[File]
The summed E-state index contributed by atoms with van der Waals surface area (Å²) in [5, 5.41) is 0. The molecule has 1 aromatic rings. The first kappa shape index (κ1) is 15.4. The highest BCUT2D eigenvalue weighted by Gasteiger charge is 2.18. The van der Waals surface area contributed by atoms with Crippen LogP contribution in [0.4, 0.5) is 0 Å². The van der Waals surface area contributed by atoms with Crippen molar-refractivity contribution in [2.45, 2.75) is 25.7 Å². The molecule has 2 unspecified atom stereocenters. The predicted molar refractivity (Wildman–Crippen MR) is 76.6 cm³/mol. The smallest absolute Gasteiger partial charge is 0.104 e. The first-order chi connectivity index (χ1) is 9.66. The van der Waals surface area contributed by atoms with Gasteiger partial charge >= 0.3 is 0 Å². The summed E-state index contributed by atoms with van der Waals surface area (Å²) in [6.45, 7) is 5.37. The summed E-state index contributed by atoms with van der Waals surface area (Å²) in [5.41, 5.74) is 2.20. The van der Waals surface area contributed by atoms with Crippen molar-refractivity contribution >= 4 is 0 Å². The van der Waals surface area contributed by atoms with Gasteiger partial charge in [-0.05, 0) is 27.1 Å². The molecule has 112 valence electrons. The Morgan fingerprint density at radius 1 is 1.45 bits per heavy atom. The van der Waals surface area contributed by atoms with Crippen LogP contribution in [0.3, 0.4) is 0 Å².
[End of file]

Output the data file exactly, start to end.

The summed E-state index contributed by atoms with van der Waals surface area (Å²) in [5, 5.41) is 0. The molecule has 1 aromatic rings. The first kappa shape index (κ1) is 15.4. The highest BCUT2D eigenvalue weighted by Gasteiger charge is 2.18. The van der Waals surface area contributed by atoms with Crippen LogP contribution in [0.4, 0.5) is 0 Å². The van der Waals surface area contributed by atoms with Crippen molar-refractivity contribution in [2.45, 2.75) is 25.7 Å². The molecule has 2 unspecified atom stereocenters. The predicted molar refractivity (Wildman–Crippen MR) is 76.6 cm³/mol. The smallest absolute Gasteiger partial charge is 0.104 e. The first-order chi connectivity index (χ1) is 9.66. The van der Waals surface area contributed by atoms with Gasteiger partial charge >= 0.3 is 0 Å². The summed E-state index contributed by atoms with van der Waals surface area (Å²) in [6.45, 7) is 5.37. The summed E-state index contributed by atoms with van der Waals surface area (Å²) in [5.41, 5.74) is 2.20. The van der Waals surface area contributed by atoms with Crippen molar-refractivity contribution >= 4 is 0 Å². The van der Waals surface area contributed by atoms with Gasteiger partial charge in [-0.05, 0) is 27.1 Å². The molecule has 112 valence electrons. The Morgan fingerprint density at radius 1 is 1.45 bits per heavy atom. The van der Waals surface area contributed by atoms with Crippen LogP contribution in [0.3, 0.4) is 0 Å².